And here’s the answer: This young man participated in an 8 day summer camp, where groups of students from 15 diverse regions within Israel are brought together to interact and learn business skills. The groups are drawn from the periphery and margins of Israeli society and include students from Jewish, Palestinian, Bedouin, and Ethiopian backgrounds.  Students are placed into diverse groups, taught basic leadership and project management skills and encouraged to work as teams. Local businesses sponsor the camps and participate by tasking the students with real-life dilemmas. After working together, the teams are given the opportunity to present their solutions to the CEO’s of the sponsor companies. This is how Zayed found himself standing in front of the CEO of Coca Cola.

It was easy to comprehend the pride and excitement that these students felt when facing these real life business heros. It was clear how such a programme can build up the self assurance that these young people need to succeed in the world. But probably most important of all is that such an experience demonstrated to this young group the incredible power of listening to each other and respecting each others’ views. It was clear that this is not something they were necessarily gaining from their immediate political leaders.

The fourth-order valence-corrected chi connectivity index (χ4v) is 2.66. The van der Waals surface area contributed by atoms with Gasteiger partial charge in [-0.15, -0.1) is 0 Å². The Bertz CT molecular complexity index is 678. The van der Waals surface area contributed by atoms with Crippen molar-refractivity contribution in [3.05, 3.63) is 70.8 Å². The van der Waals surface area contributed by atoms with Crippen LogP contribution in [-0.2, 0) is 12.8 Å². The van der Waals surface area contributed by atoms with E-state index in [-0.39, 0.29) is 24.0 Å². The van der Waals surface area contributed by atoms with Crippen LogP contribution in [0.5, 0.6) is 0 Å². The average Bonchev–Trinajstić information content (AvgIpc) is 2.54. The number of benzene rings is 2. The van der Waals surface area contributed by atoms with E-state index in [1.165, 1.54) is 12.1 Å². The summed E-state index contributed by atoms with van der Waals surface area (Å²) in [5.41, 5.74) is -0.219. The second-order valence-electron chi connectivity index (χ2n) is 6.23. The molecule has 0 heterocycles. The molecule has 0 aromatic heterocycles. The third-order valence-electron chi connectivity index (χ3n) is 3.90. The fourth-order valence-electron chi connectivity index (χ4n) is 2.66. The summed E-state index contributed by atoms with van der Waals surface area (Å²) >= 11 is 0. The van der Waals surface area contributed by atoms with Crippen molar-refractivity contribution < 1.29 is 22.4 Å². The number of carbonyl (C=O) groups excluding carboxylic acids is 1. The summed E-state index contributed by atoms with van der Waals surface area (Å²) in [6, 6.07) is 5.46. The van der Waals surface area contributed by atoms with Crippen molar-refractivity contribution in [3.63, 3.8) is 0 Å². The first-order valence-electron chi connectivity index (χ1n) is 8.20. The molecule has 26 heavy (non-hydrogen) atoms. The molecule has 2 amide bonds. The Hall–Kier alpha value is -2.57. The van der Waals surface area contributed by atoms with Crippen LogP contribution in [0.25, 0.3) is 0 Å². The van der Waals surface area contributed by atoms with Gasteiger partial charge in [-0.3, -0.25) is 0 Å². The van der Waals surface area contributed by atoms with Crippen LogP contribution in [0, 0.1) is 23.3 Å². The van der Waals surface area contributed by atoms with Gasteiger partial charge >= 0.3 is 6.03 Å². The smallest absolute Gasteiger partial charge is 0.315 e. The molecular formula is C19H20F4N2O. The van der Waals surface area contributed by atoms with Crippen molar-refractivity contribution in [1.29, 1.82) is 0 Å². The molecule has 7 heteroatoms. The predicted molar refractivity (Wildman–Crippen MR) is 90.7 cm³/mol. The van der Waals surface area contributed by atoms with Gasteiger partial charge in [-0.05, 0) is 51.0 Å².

The summer camp is run by the vibrant organisation  called Young Business Leadership, who’s aim it is to reduce economic and cultural gaps within society. This they manage to do neatly and brilliantly, not at all surprising given that they are affiliated with the Israeli Management College (IMC) which is the leading management training company in Israel.

Part of the programme’s effectiveness comes from the fact that its students participate for the long-haul. After the first Summer meeting, the students continue to meet for a another three years for three hours a week, all the while absorbing material provided by IMC.  Groups are facilitated by business students who are on scholarships provided by YBL– these leaders are not just mentors, they are clear role-models as well. The students are also exposed every few weeks to employees of various local businesses offering sponsorship. The students benefit from the expertise and the exposure; the employees are motivated by passing on their knowledge; and the local community as a whole gets uplifted. That’s why they call it win-win.

During the year each group is tasked with a community project. The students of Rahat decided to build a playground. The first and only play ground in Rahat. As they led us to see their creation, they proudly told us about it’s story. They covered all their bases- consulted  with the public, worked with the municipality, drew  up a budget and a business plan and then raised the necessary funding. And now Rahat has a beloved and appreciated playground as part if its community.

The playground was not part of the Prawer Plan. Nor was it provided by the regional council. It was the accomplishment of a team of bright young students who dared to dream, to listen to each other, to work with each other and who managed to change their world. It is no wonder that the CEO of Coca Cola would want to listen to a member of this team. We should only hope that even more will.